Then again, I often fear we take ourselves too seriously. We think of our work as The Next Great Novel instead of the sound of a guy swallowing juice. If that’s the Art we can offer the world, the kind of sound effect that makes some Art-viewers uncomfortable, some Art-critics quit their jobs, the kind that’s controversial, the kind that might be considered “lesser” (whatever that means) by the general public, then we should offer it. 

Put a frame around it.

I’m not necessarily advocating for all of us to become the kind of person Zappa was, believe in what he believed in, or do the things he did. What I will say is, he got me to write a blog post I had given up on, in one sitting, with a pretty liberated feeling. His attitudes (and his music) take me outside The Box, The Status Quo. I’m thinking about how to write with his mentality, without self-doubt, without so much self-editing and -criticism. If he doesn’t do that for you, cool. Groovy. Whatever. I’m sure he wouldn’t care.

But when you stumble across other artists and work that pushes you into new territory, go there. Explore. Listen to people playing kazoos, bobby pins, and tweezers. Respect their Frame. Do your Art.


the in-between

I’ve been thinking a lot about the concept of liminal space. The English word liminal comes from the Latin word limen which means threshold. It is the in-between. Something has ended and the next thing hasn’t started. You have left the security of what has been known, but haven’t yet entered into a new understanding. You’ve left the oasis but haven’t crossed the desert. The ship has sailed, but isn’t to the next port. You’ve left one job and haven’t gotten another.

Liminal spaces occur in every context, and they are uncomfortable.

In the writing life, liminal space is no less (and perhaps more) inevitable. Between projects, one short story is completed, and the new page is still blank. Between chapters, paragraphs, sentences, words.They feel like desolation, emptiness, and a total lack of inspiration.

…incidentally, I don’t believe in the need to feel i/Inspiration to get work done. The inspiration I have experienced is too fickle. You could make a case that there’s an inverse relationship between i/Inspiration and liminal space, but given how infrequently i/Inspiration comes knocking, this is probably a more depressing than useful hypothesis…

There’s no time limit or expiration date on liminal space. Sometimes they last only as long as it takes to remember that one word (existential, pungent, cruciferous, snafu). Often, longer.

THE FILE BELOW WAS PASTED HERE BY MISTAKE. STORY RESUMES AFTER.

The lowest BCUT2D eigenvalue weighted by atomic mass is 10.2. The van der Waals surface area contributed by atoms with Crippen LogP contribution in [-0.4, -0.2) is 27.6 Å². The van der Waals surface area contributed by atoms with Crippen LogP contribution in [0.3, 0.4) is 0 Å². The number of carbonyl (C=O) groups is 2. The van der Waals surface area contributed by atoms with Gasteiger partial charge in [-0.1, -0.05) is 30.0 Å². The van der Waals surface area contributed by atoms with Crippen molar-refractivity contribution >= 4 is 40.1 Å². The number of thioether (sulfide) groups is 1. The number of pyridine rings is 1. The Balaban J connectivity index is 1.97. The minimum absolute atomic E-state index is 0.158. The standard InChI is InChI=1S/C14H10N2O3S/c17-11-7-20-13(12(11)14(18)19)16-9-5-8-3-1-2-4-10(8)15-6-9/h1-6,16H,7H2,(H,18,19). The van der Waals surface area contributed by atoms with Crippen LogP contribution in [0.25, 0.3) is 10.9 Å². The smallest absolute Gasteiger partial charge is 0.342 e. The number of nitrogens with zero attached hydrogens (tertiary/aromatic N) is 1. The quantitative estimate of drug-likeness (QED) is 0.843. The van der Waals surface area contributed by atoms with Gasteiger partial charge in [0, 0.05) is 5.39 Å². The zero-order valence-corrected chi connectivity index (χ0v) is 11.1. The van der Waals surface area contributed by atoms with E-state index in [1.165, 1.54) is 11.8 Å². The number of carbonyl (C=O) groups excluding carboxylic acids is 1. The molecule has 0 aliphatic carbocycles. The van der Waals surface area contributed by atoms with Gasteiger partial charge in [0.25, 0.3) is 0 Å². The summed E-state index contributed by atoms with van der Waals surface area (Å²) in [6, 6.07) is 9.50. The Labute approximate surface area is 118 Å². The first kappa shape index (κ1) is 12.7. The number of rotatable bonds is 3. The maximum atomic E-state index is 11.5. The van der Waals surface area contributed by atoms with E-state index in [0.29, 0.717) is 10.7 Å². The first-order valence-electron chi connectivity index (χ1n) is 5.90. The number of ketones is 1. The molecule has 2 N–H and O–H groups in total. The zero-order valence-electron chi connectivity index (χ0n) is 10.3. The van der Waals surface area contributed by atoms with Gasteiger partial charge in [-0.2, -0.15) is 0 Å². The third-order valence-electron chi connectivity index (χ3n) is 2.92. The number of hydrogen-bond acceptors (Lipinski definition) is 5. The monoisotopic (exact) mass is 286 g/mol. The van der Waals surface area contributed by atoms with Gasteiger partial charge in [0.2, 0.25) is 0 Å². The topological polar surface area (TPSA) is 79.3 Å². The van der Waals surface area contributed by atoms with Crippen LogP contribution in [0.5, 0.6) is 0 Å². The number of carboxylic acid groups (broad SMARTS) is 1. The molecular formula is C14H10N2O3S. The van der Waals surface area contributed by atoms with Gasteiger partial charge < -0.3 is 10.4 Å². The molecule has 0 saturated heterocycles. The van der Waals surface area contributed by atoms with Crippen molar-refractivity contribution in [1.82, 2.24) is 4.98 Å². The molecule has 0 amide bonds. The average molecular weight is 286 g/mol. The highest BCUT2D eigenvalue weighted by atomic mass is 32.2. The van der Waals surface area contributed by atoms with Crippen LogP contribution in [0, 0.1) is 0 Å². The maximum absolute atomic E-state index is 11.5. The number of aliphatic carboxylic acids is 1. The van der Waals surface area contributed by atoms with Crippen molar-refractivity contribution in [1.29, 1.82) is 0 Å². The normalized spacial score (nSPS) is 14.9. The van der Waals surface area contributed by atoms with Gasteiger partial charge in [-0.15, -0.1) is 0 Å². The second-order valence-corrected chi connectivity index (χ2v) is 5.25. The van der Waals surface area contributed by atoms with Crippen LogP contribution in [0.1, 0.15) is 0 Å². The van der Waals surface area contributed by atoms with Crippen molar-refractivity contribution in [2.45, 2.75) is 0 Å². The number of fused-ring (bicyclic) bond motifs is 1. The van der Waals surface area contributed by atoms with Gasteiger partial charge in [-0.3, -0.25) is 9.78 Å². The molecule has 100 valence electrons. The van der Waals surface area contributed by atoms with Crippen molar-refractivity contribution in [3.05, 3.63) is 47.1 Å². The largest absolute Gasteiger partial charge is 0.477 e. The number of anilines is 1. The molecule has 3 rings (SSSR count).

In order not to be conquered by it, we have to figure out how to deal with liminal space in our writing lives and writing processes. Maybe first, by acknowledging that all writers experience liminal space. 

The liminal space is one of uncertainty. It is not safe. We do not know, cannot guess, what might be on the other side of it.

Some deal with this discomfort by self medicating. This isn’t a good long-term solution.

A better strategy may just be learning to be uncomfortable. Getting used to sitting quietly in the middle of liminal space. Meditating in the desert. Discomfort can reveal a lot about ourselves as writers and people. What in particular gives us the most anxiety? Why is it so hard to be uncertain?

The most common fear of the liminal space is that there may be nothing on the other side. That we’ll wait and wait, and struggle to forge ahead, sitting in our writing chairs, putting words together like blank puzzle pieces, and nothing will come of it. We’ll cross the threshold and step blindly into an abyss.

Here is something I have learned and that I believe in and cling to with (what I hope is) an unshakable faith. There is always something there. The threshold does not lead into a vacuum. It may lead to a place I do not at first want to go, or somewhere I do not expect. But there is always something to write. Words are omnipresent and until my brain ceases its electrical firing, I will have ideas.

They fill from beneath, like well water. –Annie Dillard

Liminal space is a time of testing. It takes guts, stamina, determination, and discipline to get across the threshold. You cannot rely on Inspiration. Inspiration does not enter the liminal space. It abandons you at the borders. You enter alone, and must find your own way to the other side.

There is always a way. Writing is the only way to find it.

Lay down your track of thoughts. String them into notes, lists, pictures, graphs, words, sentences, paragraphs, and watch where the engine of your mind takes you. It may take a long time to travel through the liminal space. It may feel like you’ll never arrive on the other side, but you will.

If you write.

writing, identity, and self worth

As a vocation, writing can be life-giving one day and draining the next. If we ignore the fact that it is simultaneously the best and most impossible thing, we are not being honest with ourselves. That self-deception is emotionally unhealthy and bad for our writing in the long run. So here’s my run at openness and honesty in where I’m at in my writing life.

My writing schedule has been disrupted quite a bit over the last few weeks, which has also affected my blogging schedule. (Sorry about that.)

It takes me a long time to find my rhythm again. To maintain and cultivate a state of mind consistently ready to write. You’d think this would be good incentive to keep up the habit…

Anyway. As I tried to find that regular rhythm, I encountered deep feelings of ambivalence toward the story I’ve been trying to write for the past (almost) three years. Reasons to put it aside (code for: GIVE UP) sprout up like weeds, mushrooms, baby rabbits: The story is dark and heavy. I want to write something that would make a child laugh instead. I’m making no progress whatsoever. I’m nowhere near finished. I don’t know what happens next. And so on.